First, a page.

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Nash is a system shell, inspired by plan9 rc, that makes it easy to create reliable and safe scripts taking advantages of operating systems namespaces (on linux and plan9) in an idiomatic way.

Show time!


Useful stuff

  • nashfmt: Formats nash code (like gofmt) but no code styling defined yet (see Installation section).
  • nashcomplete: Autocomplete done in nash script.
  • Dotnash: Nash profile customizations (e.g: prompt, aliases, etc)
  • nash-mode: Emacs major mode integrated with nashfmt.

Why nash scripts are reliable?

  1. Nash aborts at first non-success status of commands;
  2. Nash aborts at first unbound variable;
  3. It's possible to check the result status of every component of a pipe;
  4. no eval;
  5. Strings are pure strings (no evaluation of variables);
  6. No wildcards (globbing) of files; ('rm *' removes a file called '*');
    • On windows, the terminal does the globbing when in interactive mode.
    • On unix there's libs/completions to achieve something similar.
  7. No obscure syntax;
  8. Support tooling for indent/format and statically analyze the scripts;


Nash uses two environment variables: NASHROOT to find the standard nash library and NASHPATH to find libraries in general (like user's code).

It is important to have two different paths since this will allow you to upgrade nash (overwrite nash stdlib) without risking lost your code.

If NASHPATH is not set, a default of $HOME/nash will be assumed ($HOMEPATH/nash on windows). If NASHROOT is not set, a default of $HOME/nashroot will be assumed ($HOMEPATH/nashroot on windows).

The libraries lookup dir will be $NASHPATH/lib. The standard library lookup dir will be $NASHROOT/stdlib.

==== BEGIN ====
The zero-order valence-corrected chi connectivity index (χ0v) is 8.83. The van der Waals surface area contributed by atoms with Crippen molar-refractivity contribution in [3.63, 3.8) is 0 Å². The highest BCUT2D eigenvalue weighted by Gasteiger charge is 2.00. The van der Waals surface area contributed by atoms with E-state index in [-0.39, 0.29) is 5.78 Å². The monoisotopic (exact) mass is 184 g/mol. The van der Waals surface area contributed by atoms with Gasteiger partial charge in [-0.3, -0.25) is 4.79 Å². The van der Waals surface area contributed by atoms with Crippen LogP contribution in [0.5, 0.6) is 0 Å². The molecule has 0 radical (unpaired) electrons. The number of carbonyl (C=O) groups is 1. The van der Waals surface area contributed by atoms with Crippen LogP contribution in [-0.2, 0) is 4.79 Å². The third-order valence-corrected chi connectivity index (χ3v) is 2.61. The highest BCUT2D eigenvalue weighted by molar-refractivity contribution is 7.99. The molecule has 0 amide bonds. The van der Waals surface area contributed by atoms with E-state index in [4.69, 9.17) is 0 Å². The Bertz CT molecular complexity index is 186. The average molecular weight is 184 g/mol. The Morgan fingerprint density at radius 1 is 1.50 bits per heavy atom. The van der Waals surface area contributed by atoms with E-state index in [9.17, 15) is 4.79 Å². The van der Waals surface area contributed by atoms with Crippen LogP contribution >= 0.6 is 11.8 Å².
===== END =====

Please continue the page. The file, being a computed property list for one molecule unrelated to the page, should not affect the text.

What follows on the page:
After installing the nash binary will be located at $NASHROOT/bin.


Installing is so stupid that we provide small scripts to do it. If your platform is not supported take a look at the existent ones and send a MR with the script for your platform.






make install

Getting started

Nash syntax resembles a common shell:

λ> echo "hello world"
hello world

Pipes works like borne shell and derivations:

λ> cat spec.ebnf | wc -l

Output redirection works like Plan9 rc, but not only for filenames. It supports output redirection to tcp, udp and unix network protocols (unix sockets are not supported on windows).

# stdout to log.out, stderr to log.err
λ> ./daemon >[1] log.out >[2] log.err
# stderr pointing to stdout
λ> ./daemon-logall >[2=1]
# stdout to /dev/null
λ> ./daemon-quiet >[1=]
# stdout and stderr to tcp address
λ> ./daemon >[1] "udp://syslog:6666" >[2=1]
# stdout to unix file
λ> ./daemon >[1] "unix:///tmp/syslog.sock"

For safety, there's no eval or string/tilde expansion or command substitution in Nash.

To assign command output to a variable exists the '<=' operator. See the example below:

var fullpath <= realpath $path | xargs -n echo
echo $fullpath

The symbol '<=' redirects the stdout of the command or function invocation in the right-hand side to the variable name specified.

If you want the command output splited into an array, then you'll need to store it in a temporary variable and then use the builtin split function.

var out <= find .
var files <= split($out, "\n")

for f in $files {
        echo "File: " + $f